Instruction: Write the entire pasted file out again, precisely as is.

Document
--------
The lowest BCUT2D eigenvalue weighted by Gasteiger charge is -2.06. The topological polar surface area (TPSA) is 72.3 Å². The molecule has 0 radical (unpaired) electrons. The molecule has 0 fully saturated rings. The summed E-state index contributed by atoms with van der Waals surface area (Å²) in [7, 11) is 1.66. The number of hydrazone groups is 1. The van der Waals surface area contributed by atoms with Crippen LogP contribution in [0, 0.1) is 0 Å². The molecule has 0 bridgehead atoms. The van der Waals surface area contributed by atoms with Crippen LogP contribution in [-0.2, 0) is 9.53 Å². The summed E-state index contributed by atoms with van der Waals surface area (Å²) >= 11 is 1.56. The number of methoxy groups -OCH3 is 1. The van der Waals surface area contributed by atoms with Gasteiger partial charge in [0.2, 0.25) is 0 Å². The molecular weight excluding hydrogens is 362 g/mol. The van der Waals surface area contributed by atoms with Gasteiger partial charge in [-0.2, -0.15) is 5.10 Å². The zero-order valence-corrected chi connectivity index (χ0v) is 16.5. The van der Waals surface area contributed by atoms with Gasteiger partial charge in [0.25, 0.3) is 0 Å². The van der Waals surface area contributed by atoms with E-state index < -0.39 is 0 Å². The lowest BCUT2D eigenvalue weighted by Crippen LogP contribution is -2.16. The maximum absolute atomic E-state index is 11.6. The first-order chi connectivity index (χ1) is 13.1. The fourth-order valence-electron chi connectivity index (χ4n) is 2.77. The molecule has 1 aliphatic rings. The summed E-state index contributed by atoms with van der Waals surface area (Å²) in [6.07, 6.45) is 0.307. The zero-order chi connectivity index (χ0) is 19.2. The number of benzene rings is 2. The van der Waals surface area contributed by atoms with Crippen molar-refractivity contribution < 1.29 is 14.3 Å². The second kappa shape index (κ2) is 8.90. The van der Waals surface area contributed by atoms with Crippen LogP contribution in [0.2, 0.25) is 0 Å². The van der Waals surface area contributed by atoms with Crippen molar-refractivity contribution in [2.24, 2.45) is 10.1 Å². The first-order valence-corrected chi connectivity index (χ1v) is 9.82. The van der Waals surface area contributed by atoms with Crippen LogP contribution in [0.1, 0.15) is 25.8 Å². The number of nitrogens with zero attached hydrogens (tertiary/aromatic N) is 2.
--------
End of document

The lowest BCUT2D eigenvalue weighted by Gasteiger charge is -2.06. The topological polar surface area (TPSA) is 72.3 Å². The molecule has 0 radical (unpaired) electrons. The molecule has 0 fully saturated rings. The summed E-state index contributed by atoms with van der Waals surface area (Å²) in [7, 11) is 1.66. The number of hydrazone groups is 1. The van der Waals surface area contributed by atoms with Crippen LogP contribution in [0, 0.1) is 0 Å². The molecule has 0 bridgehead atoms. The van der Waals surface area contributed by atoms with Crippen LogP contribution in [-0.2, 0) is 9.53 Å². The summed E-state index contributed by atoms with van der Waals surface area (Å²) >= 11 is 1.56. The number of methoxy groups -OCH3 is 1. The van der Waals surface area contributed by atoms with Gasteiger partial charge in [0.2, 0.25) is 0 Å². The molecular weight excluding hydrogens is 362 g/mol. The van der Waals surface area contributed by atoms with Gasteiger partial charge in [-0.2, -0.15) is 5.10 Å². The zero-order valence-corrected chi connectivity index (χ0v) is 16.5. The van der Waals surface area contributed by atoms with Gasteiger partial charge in [0.25, 0.3) is 0 Å². The van der Waals surface area contributed by atoms with E-state index < -0.39 is 0 Å². The lowest BCUT2D eigenvalue weighted by Crippen LogP contribution is -2.16. The maximum absolute atomic E-state index is 11.6. The first-order chi connectivity index (χ1) is 13.1. The fourth-order valence-electron chi connectivity index (χ4n) is 2.77. The molecule has 1 aliphatic rings. The summed E-state index contributed by atoms with van der Waals surface area (Å²) in [6.07, 6.45) is 0.307. The zero-order chi connectivity index (χ0) is 19.2. The number of benzene rings is 2. The van der Waals surface area contributed by atoms with Crippen molar-refractivity contribution < 1.29 is 14.3 Å². The second kappa shape index (κ2) is 8.90. The van der Waals surface area contributed by atoms with Crippen LogP contribution in [0.2, 0.25) is 0 Å². The van der Waals surface area contributed by atoms with Crippen molar-refractivity contribution in [2.24, 2.45) is 10.1 Å². The first-order valence-corrected chi connectivity index (χ1v) is 9.82. The van der Waals surface area contributed by atoms with Crippen LogP contribution in [0.1, 0.15) is 25.8 Å². The number of nitrogens with zero attached hydrogens (tertiary/aromatic N) is 2.